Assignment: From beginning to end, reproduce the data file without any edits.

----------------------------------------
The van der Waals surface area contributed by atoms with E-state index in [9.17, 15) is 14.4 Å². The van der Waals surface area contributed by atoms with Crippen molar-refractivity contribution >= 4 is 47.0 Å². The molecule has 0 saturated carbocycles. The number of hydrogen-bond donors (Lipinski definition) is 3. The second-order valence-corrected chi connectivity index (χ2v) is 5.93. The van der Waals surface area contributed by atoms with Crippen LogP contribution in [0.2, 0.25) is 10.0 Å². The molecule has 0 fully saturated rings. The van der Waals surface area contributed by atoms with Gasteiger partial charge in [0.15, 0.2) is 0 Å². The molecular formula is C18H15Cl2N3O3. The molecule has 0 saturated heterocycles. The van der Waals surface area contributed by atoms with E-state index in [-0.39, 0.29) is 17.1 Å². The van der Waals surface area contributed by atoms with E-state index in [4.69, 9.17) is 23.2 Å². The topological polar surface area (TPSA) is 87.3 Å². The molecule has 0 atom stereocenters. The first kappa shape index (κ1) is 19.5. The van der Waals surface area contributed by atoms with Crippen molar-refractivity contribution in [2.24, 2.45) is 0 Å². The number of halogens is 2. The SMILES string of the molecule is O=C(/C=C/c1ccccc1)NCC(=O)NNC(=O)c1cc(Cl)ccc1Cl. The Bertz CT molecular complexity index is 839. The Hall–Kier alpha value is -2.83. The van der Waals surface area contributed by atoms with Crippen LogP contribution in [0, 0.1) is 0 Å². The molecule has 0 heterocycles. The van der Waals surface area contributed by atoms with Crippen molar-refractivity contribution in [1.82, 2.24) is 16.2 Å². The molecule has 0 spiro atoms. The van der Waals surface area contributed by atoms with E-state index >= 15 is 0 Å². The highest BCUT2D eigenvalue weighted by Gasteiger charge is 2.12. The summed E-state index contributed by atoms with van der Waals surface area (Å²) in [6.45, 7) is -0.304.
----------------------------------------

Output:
The van der Waals surface area contributed by atoms with E-state index in [9.17, 15) is 14.4 Å². The van der Waals surface area contributed by atoms with Crippen molar-refractivity contribution >= 4 is 47.0 Å². The molecule has 0 saturated carbocycles. The number of hydrogen-bond donors (Lipinski definition) is 3. The second-order valence-corrected chi connectivity index (χ2v) is 5.93. The van der Waals surface area contributed by atoms with Crippen LogP contribution in [0.2, 0.25) is 10.0 Å². The molecule has 0 fully saturated rings. The van der Waals surface area contributed by atoms with Gasteiger partial charge in [0.15, 0.2) is 0 Å². The molecular formula is C18H15Cl2N3O3. The molecule has 0 saturated heterocycles. The van der Waals surface area contributed by atoms with E-state index in [-0.39, 0.29) is 17.1 Å². The van der Waals surface area contributed by atoms with E-state index in [4.69, 9.17) is 23.2 Å². The topological polar surface area (TPSA) is 87.3 Å². The molecule has 0 atom stereocenters. The first kappa shape index (κ1) is 19.5. The van der Waals surface area contributed by atoms with Crippen molar-refractivity contribution in [2.24, 2.45) is 0 Å². The number of halogens is 2. The SMILES string of the molecule is O=C(/C=C/c1ccccc1)NCC(=O)NNC(=O)c1cc(Cl)ccc1Cl. The Bertz CT molecular complexity index is 839. The Hall–Kier alpha value is -2.83. The van der Waals surface area contributed by atoms with Crippen LogP contribution in [0, 0.1) is 0 Å². The molecule has 0 heterocycles. The van der Waals surface area contributed by atoms with Crippen molar-refractivity contribution in [1.82, 2.24) is 16.2 Å². The molecule has 0 spiro atoms. The van der Waals surface area contributed by atoms with E-state index >= 15 is 0 Å². The highest BCUT2D eigenvalue weighted by Gasteiger charge is 2.12. The summed E-state index contributed by atoms with van der Waals surface area (Å²) in [6.45, 7) is -0.304.